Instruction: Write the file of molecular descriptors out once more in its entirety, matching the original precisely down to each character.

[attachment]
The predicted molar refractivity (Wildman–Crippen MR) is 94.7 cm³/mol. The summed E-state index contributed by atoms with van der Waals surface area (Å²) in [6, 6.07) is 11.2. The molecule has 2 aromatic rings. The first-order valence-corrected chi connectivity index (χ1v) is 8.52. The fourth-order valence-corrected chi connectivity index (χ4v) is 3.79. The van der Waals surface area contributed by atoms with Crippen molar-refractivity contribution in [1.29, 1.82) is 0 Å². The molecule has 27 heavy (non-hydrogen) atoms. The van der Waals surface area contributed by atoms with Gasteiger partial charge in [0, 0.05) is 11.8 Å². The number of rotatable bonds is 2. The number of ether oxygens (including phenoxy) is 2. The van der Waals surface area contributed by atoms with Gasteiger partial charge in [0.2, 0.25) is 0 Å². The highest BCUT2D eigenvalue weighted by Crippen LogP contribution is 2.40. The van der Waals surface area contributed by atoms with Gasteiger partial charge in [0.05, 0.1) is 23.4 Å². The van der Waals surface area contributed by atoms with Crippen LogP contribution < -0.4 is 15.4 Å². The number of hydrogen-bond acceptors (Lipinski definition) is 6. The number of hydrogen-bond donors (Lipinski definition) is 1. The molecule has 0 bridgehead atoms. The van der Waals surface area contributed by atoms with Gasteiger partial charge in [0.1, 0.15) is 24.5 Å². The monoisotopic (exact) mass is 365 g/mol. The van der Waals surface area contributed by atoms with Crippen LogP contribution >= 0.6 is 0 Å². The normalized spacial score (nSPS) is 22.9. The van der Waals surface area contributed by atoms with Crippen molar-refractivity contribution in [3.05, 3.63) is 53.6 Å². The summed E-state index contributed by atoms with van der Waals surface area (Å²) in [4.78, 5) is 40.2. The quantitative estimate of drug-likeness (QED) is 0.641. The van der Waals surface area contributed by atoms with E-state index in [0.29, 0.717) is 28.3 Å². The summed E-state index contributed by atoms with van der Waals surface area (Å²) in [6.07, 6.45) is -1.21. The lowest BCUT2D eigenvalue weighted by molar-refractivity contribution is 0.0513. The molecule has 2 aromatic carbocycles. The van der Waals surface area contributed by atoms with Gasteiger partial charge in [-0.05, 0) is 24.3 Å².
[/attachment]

The predicted molar refractivity (Wildman–Crippen MR) is 94.7 cm³/mol. The summed E-state index contributed by atoms with van der Waals surface area (Å²) in [6, 6.07) is 11.2. The molecule has 2 aromatic rings. The first-order valence-corrected chi connectivity index (χ1v) is 8.52. The fourth-order valence-corrected chi connectivity index (χ4v) is 3.79. The van der Waals surface area contributed by atoms with Crippen molar-refractivity contribution in [1.29, 1.82) is 0 Å². The molecule has 27 heavy (non-hydrogen) atoms. The van der Waals surface area contributed by atoms with Gasteiger partial charge in [0, 0.05) is 11.8 Å². The number of rotatable bonds is 2. The number of ether oxygens (including phenoxy) is 2. The van der Waals surface area contributed by atoms with Gasteiger partial charge in [0.2, 0.25) is 0 Å². The highest BCUT2D eigenvalue weighted by Crippen LogP contribution is 2.40. The van der Waals surface area contributed by atoms with Gasteiger partial charge in [0.05, 0.1) is 23.4 Å². The van der Waals surface area contributed by atoms with Crippen LogP contribution < -0.4 is 15.4 Å². The number of hydrogen-bond acceptors (Lipinski definition) is 6. The number of hydrogen-bond donors (Lipinski definition) is 1. The molecule has 0 bridgehead atoms. The van der Waals surface area contributed by atoms with Gasteiger partial charge in [0.1, 0.15) is 24.5 Å². The monoisotopic (exact) mass is 365 g/mol. The van der Waals surface area contributed by atoms with Crippen LogP contribution >= 0.6 is 0 Å². The normalized spacial score (nSPS) is 22.9. The van der Waals surface area contributed by atoms with Crippen molar-refractivity contribution in [3.05, 3.63) is 53.6 Å². The summed E-state index contributed by atoms with van der Waals surface area (Å²) in [4.78, 5) is 40.2. The quantitative estimate of drug-likeness (QED) is 0.641. The van der Waals surface area contributed by atoms with E-state index in [0.29, 0.717) is 28.3 Å². The summed E-state index contributed by atoms with van der Waals surface area (Å²) in [6.07, 6.45) is -1.21. The lowest BCUT2D eigenvalue weighted by molar-refractivity contribution is 0.0513. The molecule has 2 aromatic carbocycles. The van der Waals surface area contributed by atoms with Gasteiger partial charge in [-0.05, 0) is 24.3 Å².